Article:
17th Feb2020

‘Red Handed’ Review

by Dom Hastings

Stars: Michael Biehn, Michael Madsen, Kenzie Dalton, Ryan Carnes, Rick Salomon, Owen Burke, Christian Madsen, Clement von Franckenstein, Beth Miller, Hunter Daily, Caroline Vreeland, Jeb Berrier, Jay Seals, Thyme Lewis, Sage Mayer | Written and Directed by Frank Peluso

RED-HANDED-art

A family trip down to the river they said. It will be peaceful and provide closure they also said. No chance…

Led by Christian Madsen, brothers Duffy (Madsen), Gus (Ryan Carnes) and Pete (Owen Burke), accompanied by partners and children, head down to a contained village of sorts to spread the ashes of their father (Michael Madsen) across the mountain river where their childhoods remain linked. For Pete, however, his return to the river is more of a PTSD trigger than brotherly reminise. During childhood, Pete was abducted, and when taller brother Duffy brings his child – who is later abducted – history begins to repeat itself.

The brothers, predictably, are not alike whatsoever – Duffy slightly rugged and successful, Gus the pretty boy, and Pete has had a severely tough life. Outside of this trio, you have the remains of the generation who preceded them, featuring Michael Biehn as Reynolds, their slightly eccentric uncle. Like fellow veteran, Michael Madsen, it is great fun to see Michael on screen commanding the scene. It is, however, a shame that Madsen’s role is infinitely inferior to the rest of the main cast, though understandable due to the story. There is too a notion that Biehn could have appeared more despite the great prominence of his character late on, but maybe this is just fandom bias.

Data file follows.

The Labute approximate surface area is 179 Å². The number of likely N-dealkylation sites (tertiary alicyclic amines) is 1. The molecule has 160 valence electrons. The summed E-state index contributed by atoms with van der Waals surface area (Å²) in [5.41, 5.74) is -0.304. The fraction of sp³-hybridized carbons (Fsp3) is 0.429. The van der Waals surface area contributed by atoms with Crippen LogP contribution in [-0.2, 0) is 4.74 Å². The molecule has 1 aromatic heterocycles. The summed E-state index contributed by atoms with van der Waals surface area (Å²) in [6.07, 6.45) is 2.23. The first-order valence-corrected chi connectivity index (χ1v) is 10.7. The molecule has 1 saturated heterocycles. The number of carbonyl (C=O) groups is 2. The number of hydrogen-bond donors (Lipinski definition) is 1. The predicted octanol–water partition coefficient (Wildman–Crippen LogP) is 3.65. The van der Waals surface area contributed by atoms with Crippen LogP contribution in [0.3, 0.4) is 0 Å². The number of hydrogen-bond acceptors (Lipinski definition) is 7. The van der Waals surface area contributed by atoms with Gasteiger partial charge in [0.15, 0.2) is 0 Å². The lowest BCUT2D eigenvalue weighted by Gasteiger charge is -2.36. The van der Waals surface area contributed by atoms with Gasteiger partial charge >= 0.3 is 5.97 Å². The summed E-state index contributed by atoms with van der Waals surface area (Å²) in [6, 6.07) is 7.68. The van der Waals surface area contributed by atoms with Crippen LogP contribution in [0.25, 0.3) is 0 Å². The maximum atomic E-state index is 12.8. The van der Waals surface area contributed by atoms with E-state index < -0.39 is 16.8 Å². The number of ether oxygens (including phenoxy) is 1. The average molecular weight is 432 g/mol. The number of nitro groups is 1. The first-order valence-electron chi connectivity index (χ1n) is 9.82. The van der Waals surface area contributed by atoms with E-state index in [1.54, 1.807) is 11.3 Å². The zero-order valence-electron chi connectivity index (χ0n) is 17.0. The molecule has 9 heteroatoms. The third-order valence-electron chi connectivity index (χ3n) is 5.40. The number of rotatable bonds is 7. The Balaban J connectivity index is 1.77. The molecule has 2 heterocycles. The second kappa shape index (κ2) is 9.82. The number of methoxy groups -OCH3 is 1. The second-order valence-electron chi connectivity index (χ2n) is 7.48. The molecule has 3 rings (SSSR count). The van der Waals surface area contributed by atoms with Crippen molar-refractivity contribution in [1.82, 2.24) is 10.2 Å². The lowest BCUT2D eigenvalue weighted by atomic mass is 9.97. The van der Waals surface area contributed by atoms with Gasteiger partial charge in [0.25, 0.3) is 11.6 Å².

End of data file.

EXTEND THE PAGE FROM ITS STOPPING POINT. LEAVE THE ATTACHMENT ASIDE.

On a technical level, Red Handed is positively engaging with its usage of flashbacks. Flashbacks in horror may be a trope for a character’s origin or a mystery reveal, hence why they appear frequently in some of the best and most popular franchise horrors of the last forty-something years. The flashbacks in Red Handed do a marvelous job of contextualising much of the characters – especially Pete – and producing a well needed clarification here and there.

Like the concept of family itself, Red Handed can too be confusing, chaotic, but wholesome too. Ultimately, there is a feeling or suggestion that this is a film of two halves, but not quite in equal measure. Eventually, the confusing and direction-less first “half” is contextualised late on, though, depending on your patience, this may occur too late on to save the day.The latter “half” of Red Handed does feel somewhat familiar in contemporary horror, and it is creepy. Frank Peluso has shown hints of great potential in his writing-directing debut, and should feel accomplished with this new instalment to the world of direct-to-video and video-on-demand horror.

** 2/5

Red Handed is out now on DVD and Digital from High Octane Pictures.

Off

Comments are closed.